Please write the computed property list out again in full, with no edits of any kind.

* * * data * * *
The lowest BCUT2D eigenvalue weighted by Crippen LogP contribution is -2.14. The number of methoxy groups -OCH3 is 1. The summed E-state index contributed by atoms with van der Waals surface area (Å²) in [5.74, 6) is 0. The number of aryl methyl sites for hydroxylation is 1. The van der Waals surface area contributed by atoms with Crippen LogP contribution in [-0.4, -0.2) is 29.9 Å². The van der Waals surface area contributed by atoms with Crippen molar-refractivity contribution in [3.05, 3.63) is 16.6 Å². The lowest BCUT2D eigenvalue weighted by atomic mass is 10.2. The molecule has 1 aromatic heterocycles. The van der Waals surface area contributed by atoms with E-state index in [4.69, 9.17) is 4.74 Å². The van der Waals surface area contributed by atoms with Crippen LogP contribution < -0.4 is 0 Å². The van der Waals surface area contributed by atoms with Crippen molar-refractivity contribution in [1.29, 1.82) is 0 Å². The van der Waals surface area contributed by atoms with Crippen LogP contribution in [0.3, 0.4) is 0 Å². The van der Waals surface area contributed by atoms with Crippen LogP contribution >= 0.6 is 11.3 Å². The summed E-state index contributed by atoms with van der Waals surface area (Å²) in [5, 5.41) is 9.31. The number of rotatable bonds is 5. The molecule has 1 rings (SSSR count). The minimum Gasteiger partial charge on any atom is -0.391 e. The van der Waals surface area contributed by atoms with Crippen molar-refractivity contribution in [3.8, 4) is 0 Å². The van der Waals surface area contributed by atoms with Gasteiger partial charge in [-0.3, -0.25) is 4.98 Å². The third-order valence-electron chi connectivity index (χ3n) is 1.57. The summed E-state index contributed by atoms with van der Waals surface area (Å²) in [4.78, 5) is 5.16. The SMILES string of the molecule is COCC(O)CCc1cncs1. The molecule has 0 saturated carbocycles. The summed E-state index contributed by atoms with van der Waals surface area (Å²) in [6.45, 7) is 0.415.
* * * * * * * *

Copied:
The lowest BCUT2D eigenvalue weighted by Crippen LogP contribution is -2.14. The number of methoxy groups -OCH3 is 1. The summed E-state index contributed by atoms with van der Waals surface area (Å²) in [5.74, 6) is 0. The number of aryl methyl sites for hydroxylation is 1. The van der Waals surface area contributed by atoms with Crippen LogP contribution in [-0.4, -0.2) is 29.9 Å². The van der Waals surface area contributed by atoms with Crippen molar-refractivity contribution in [3.05, 3.63) is 16.6 Å². The lowest BCUT2D eigenvalue weighted by atomic mass is 10.2. The molecule has 1 aromatic heterocycles. The van der Waals surface area contributed by atoms with E-state index in [4.69, 9.17) is 4.74 Å². The van der Waals surface area contributed by atoms with Crippen LogP contribution < -0.4 is 0 Å². The van der Waals surface area contributed by atoms with Crippen molar-refractivity contribution in [1.29, 1.82) is 0 Å². The van der Waals surface area contributed by atoms with Crippen LogP contribution in [0.3, 0.4) is 0 Å². The van der Waals surface area contributed by atoms with Crippen LogP contribution >= 0.6 is 11.3 Å². The summed E-state index contributed by atoms with van der Waals surface area (Å²) in [5, 5.41) is 9.31. The number of rotatable bonds is 5. The molecule has 1 rings (SSSR count). The minimum Gasteiger partial charge on any atom is -0.391 e. The van der Waals surface area contributed by atoms with Crippen molar-refractivity contribution in [3.8, 4) is 0 Å². The van der Waals surface area contributed by atoms with Gasteiger partial charge in [-0.3, -0.25) is 4.98 Å². The third-order valence-electron chi connectivity index (χ3n) is 1.57. The summed E-state index contributed by atoms with van der Waals surface area (Å²) in [4.78, 5) is 5.16. The SMILES string of the molecule is COCC(O)CCc1cncs1. The molecule has 0 saturated carbocycles. The summed E-state index contributed by atoms with van der Waals surface area (Å²) in [6.45, 7) is 0.415.